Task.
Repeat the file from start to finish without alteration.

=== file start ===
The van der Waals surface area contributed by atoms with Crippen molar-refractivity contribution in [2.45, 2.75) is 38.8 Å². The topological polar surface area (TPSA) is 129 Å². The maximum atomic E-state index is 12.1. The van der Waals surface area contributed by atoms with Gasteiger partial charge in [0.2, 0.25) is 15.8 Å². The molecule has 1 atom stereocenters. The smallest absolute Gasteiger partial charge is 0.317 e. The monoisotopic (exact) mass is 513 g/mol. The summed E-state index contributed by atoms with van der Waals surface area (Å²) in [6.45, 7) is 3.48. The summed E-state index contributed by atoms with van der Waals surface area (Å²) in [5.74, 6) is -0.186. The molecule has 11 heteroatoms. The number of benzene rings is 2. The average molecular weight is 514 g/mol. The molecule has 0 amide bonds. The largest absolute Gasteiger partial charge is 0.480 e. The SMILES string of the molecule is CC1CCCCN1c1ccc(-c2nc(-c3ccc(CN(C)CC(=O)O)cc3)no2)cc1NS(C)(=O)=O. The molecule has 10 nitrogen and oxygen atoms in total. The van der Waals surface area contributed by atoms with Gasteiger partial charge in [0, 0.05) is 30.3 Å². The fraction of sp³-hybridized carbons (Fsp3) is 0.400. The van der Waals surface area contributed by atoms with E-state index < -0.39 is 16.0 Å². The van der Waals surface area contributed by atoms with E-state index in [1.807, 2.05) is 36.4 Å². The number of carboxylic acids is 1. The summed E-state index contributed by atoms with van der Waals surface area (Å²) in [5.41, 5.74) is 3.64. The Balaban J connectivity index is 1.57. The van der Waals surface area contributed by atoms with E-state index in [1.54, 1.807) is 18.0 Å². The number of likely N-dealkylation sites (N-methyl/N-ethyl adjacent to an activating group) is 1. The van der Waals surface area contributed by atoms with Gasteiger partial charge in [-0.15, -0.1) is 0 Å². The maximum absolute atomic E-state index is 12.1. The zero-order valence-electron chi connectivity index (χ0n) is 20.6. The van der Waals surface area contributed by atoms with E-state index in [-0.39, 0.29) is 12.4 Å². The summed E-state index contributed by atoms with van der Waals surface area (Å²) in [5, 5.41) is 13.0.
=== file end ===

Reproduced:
The van der Waals surface area contributed by atoms with Crippen molar-refractivity contribution in [2.45, 2.75) is 38.8 Å². The topological polar surface area (TPSA) is 129 Å². The maximum atomic E-state index is 12.1. The van der Waals surface area contributed by atoms with Gasteiger partial charge in [0.2, 0.25) is 15.8 Å². The molecule has 1 atom stereocenters. The smallest absolute Gasteiger partial charge is 0.317 e. The monoisotopic (exact) mass is 513 g/mol. The summed E-state index contributed by atoms with van der Waals surface area (Å²) in [6.45, 7) is 3.48. The summed E-state index contributed by atoms with van der Waals surface area (Å²) in [5.74, 6) is -0.186. The molecule has 11 heteroatoms. The number of benzene rings is 2. The average molecular weight is 514 g/mol. The molecule has 0 amide bonds. The largest absolute Gasteiger partial charge is 0.480 e. The SMILES string of the molecule is CC1CCCCN1c1ccc(-c2nc(-c3ccc(CN(C)CC(=O)O)cc3)no2)cc1NS(C)(=O)=O. The molecule has 10 nitrogen and oxygen atoms in total. The van der Waals surface area contributed by atoms with Gasteiger partial charge in [0, 0.05) is 30.3 Å². The fraction of sp³-hybridized carbons (Fsp3) is 0.400. The van der Waals surface area contributed by atoms with E-state index < -0.39 is 16.0 Å². The van der Waals surface area contributed by atoms with E-state index in [1.807, 2.05) is 36.4 Å². The number of carboxylic acids is 1. The summed E-state index contributed by atoms with van der Waals surface area (Å²) in [5.41, 5.74) is 3.64. The Balaban J connectivity index is 1.57. The van der Waals surface area contributed by atoms with E-state index in [1.54, 1.807) is 18.0 Å². The number of likely N-dealkylation sites (N-methyl/N-ethyl adjacent to an activating group) is 1. The van der Waals surface area contributed by atoms with Gasteiger partial charge in [-0.15, -0.1) is 0 Å². The maximum absolute atomic E-state index is 12.1. The zero-order valence-electron chi connectivity index (χ0n) is 20.6. The van der Waals surface area contributed by atoms with E-state index in [-0.39, 0.29) is 12.4 Å². The summed E-state index contributed by atoms with van der Waals surface area (Å²) in [5, 5.41) is 13.0.